Anyway, the player character has a maximum capacity for each of the three types of ammo. Obviously, the player character could not have any more ammo than the limits of the capacities. However, there are opportunities to expand the capacities further, usually through perks from level-ups (more on these later).

Whatever the player’s playstyle is, ammo management will be an element of it. The player will have to get used to the four categories of weapons, each of which has its own situational use. Indeed, if the player could not immediately find the best situation to use a weapon, then he/she has to get clever and figure out how to make such a situation.

This staff is practically the magical facsimile of a machinegun.
This staff is practically the magical facsimile of a machinegun.


Just so the player knows that the player character is a magician first and foremost, his/her default weapon is always the wand.

Wands have limitless magic to draw from (where, it is not entirely clear). Unlike typical fall-back weapons, most wands do considerable damage. They also have nasty secondary fire profiles that also happen to be quite accurate. However, they can only hold so much magic and do not replenish all of their capacity immediately. Indeed, if it is not for their generally poor capacity, the wands would have been the mainstay of any player.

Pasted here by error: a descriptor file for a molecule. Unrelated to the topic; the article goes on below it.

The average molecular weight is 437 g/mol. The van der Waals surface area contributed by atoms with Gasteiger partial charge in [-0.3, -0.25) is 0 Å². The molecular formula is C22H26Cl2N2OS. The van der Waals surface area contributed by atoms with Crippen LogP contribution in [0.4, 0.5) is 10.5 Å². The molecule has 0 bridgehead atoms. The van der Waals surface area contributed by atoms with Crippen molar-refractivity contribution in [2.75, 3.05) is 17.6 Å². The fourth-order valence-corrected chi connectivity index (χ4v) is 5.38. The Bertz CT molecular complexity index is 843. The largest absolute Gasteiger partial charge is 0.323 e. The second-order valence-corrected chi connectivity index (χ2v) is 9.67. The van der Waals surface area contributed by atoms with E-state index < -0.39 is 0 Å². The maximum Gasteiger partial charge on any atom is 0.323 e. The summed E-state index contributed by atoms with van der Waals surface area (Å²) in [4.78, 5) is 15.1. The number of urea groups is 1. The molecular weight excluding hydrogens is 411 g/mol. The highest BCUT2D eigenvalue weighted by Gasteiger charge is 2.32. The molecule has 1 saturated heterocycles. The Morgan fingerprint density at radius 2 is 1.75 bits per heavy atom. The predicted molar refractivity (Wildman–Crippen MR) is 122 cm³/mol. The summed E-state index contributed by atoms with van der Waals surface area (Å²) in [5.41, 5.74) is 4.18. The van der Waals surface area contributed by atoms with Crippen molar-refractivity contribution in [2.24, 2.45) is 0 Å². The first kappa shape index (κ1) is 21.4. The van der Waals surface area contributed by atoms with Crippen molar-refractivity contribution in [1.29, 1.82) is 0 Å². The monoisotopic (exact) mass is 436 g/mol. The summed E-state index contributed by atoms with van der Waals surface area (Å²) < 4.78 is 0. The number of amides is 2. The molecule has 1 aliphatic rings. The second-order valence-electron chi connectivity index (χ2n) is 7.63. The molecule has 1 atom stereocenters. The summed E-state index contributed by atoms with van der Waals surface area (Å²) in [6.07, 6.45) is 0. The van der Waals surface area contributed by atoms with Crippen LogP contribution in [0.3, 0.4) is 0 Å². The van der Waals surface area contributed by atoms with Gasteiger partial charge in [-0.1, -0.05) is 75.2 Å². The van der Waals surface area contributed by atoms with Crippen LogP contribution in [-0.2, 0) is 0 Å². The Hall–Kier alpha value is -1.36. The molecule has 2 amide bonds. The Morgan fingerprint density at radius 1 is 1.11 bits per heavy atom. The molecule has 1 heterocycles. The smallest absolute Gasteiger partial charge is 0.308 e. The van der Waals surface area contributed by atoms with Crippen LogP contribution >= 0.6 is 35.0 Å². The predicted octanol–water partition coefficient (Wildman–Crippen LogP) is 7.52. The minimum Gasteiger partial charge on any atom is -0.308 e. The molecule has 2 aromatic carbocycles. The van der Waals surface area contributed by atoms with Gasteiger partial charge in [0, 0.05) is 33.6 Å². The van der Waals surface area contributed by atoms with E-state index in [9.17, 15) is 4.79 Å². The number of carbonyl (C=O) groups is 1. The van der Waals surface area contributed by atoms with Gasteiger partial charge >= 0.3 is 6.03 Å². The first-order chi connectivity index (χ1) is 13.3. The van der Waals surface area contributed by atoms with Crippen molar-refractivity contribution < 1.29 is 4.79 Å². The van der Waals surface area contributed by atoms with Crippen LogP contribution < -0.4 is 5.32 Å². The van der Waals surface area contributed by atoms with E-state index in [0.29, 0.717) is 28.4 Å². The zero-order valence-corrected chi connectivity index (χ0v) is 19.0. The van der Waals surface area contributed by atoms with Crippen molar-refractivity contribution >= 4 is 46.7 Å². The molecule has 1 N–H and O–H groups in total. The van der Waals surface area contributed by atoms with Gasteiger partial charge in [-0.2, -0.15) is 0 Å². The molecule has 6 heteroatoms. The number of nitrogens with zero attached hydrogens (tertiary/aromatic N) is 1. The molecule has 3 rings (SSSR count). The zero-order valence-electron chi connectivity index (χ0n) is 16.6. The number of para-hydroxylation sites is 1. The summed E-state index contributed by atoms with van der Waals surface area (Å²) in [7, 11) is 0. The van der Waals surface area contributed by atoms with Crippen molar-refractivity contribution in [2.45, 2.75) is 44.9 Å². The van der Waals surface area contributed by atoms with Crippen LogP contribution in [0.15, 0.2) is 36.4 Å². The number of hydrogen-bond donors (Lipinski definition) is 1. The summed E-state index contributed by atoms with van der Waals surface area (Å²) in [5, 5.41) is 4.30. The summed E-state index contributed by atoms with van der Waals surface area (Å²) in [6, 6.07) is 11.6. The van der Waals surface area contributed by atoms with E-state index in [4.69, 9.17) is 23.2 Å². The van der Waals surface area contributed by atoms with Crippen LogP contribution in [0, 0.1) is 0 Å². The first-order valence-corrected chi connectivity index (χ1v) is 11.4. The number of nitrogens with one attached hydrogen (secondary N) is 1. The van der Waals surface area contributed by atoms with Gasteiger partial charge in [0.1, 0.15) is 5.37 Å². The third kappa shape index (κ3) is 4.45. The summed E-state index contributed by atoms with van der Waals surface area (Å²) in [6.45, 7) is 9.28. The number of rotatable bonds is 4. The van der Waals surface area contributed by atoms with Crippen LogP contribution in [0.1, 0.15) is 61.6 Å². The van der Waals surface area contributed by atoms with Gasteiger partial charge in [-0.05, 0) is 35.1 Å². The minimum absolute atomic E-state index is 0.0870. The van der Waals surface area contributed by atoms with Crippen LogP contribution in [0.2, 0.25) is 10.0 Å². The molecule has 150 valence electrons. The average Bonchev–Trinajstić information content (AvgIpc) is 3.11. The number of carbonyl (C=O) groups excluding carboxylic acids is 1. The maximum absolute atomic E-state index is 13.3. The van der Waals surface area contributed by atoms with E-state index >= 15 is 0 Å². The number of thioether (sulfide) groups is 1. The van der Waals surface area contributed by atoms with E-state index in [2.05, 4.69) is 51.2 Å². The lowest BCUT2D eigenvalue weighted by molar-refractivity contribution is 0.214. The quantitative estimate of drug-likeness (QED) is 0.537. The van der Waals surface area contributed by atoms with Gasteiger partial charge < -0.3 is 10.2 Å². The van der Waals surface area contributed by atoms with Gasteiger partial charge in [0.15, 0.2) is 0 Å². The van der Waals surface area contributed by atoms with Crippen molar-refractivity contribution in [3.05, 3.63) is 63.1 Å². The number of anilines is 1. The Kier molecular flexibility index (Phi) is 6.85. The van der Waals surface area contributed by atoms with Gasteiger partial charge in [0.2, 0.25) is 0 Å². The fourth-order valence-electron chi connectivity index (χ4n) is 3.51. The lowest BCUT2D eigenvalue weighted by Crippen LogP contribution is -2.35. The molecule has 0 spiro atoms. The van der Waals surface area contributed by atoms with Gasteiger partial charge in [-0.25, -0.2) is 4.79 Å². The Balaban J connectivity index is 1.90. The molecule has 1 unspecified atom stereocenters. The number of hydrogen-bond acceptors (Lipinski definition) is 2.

The two initially available player characters start out with the Soul Wand, which is the template for the other wands. The other player characters have more personalized wands. To cite some examples, one character’s wand may trade projectile speed for more damage, whereas that of another fires patterns with more shots for the same consumption rate of wand mana, but the patterns’ accuracy falters at long range.


Spells are typically represented as spell-books.

The first few Spells are functionally the analog of video game shotguns, i.e. scattershot/spread-shot guns. They do more damage if the target is closer, but of course, this comes at the risk of being too close to the target in the first place. These shotgun spells mainly differ in shot patterns.

The other spells that are unlocked later make themselves different from each other through secondary effects or completely different shot patterns. For example, the Arcane Storm spell conjures lightning bolts over the heads (or equivalents) of enemies that happen to be close to the targeting cursor. This means that the player does not need to aim as much as he/she has to when using other spells, but this comes at the cost of rather inefficient mana usage. For another example, the Dragon Bile spell is practically a flamethrower.